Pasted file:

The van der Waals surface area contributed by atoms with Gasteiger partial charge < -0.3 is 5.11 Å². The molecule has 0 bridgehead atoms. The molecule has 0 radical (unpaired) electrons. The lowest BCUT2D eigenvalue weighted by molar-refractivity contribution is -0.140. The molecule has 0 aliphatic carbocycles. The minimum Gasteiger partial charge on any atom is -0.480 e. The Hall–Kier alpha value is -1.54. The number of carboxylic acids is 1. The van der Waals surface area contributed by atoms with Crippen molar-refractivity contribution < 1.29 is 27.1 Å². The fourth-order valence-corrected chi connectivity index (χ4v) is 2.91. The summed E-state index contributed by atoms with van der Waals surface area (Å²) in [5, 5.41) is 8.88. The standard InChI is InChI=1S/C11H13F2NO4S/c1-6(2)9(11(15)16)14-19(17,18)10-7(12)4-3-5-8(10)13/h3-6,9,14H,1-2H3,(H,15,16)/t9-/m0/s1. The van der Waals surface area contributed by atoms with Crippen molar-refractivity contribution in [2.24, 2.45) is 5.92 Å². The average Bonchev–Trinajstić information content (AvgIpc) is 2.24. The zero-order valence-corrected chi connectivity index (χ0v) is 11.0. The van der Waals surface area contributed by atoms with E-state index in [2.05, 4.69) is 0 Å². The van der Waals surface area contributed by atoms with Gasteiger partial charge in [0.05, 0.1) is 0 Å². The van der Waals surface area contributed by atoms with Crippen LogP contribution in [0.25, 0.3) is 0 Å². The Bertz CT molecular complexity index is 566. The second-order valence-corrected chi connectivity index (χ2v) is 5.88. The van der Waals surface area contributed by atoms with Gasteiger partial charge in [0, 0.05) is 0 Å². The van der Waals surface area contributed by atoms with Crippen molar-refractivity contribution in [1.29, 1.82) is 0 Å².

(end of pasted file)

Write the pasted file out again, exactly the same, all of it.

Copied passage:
The van der Waals surface area contributed by atoms with Gasteiger partial charge < -0.3 is 5.11 Å². The molecule has 0 bridgehead atoms. The molecule has 0 radical (unpaired) electrons. The lowest BCUT2D eigenvalue weighted by molar-refractivity contribution is -0.140. The molecule has 0 aliphatic carbocycles. The minimum Gasteiger partial charge on any atom is -0.480 e. The Hall–Kier alpha value is -1.54. The number of carboxylic acids is 1. The van der Waals surface area contributed by atoms with Crippen molar-refractivity contribution < 1.29 is 27.1 Å². The fourth-order valence-corrected chi connectivity index (χ4v) is 2.91. The summed E-state index contributed by atoms with van der Waals surface area (Å²) in [5, 5.41) is 8.88. The standard InChI is InChI=1S/C11H13F2NO4S/c1-6(2)9(11(15)16)14-19(17,18)10-7(12)4-3-5-8(10)13/h3-6,9,14H,1-2H3,(H,15,16)/t9-/m0/s1. The van der Waals surface area contributed by atoms with Crippen molar-refractivity contribution in [2.24, 2.45) is 5.92 Å². The average Bonchev–Trinajstić information content (AvgIpc) is 2.24. The zero-order valence-corrected chi connectivity index (χ0v) is 11.0. The van der Waals surface area contributed by atoms with E-state index in [2.05, 4.69) is 0 Å². The van der Waals surface area contributed by atoms with Gasteiger partial charge in [0.05, 0.1) is 0 Å². The van der Waals surface area contributed by atoms with Crippen LogP contribution in [0.25, 0.3) is 0 Å². The Bertz CT molecular complexity index is 566. The second-order valence-corrected chi connectivity index (χ2v) is 5.88. The van der Waals surface area contributed by atoms with Gasteiger partial charge in [0, 0.05) is 0 Å². The van der Waals surface area contributed by atoms with Crippen molar-refractivity contribution in [1.29, 1.82) is 0 Å².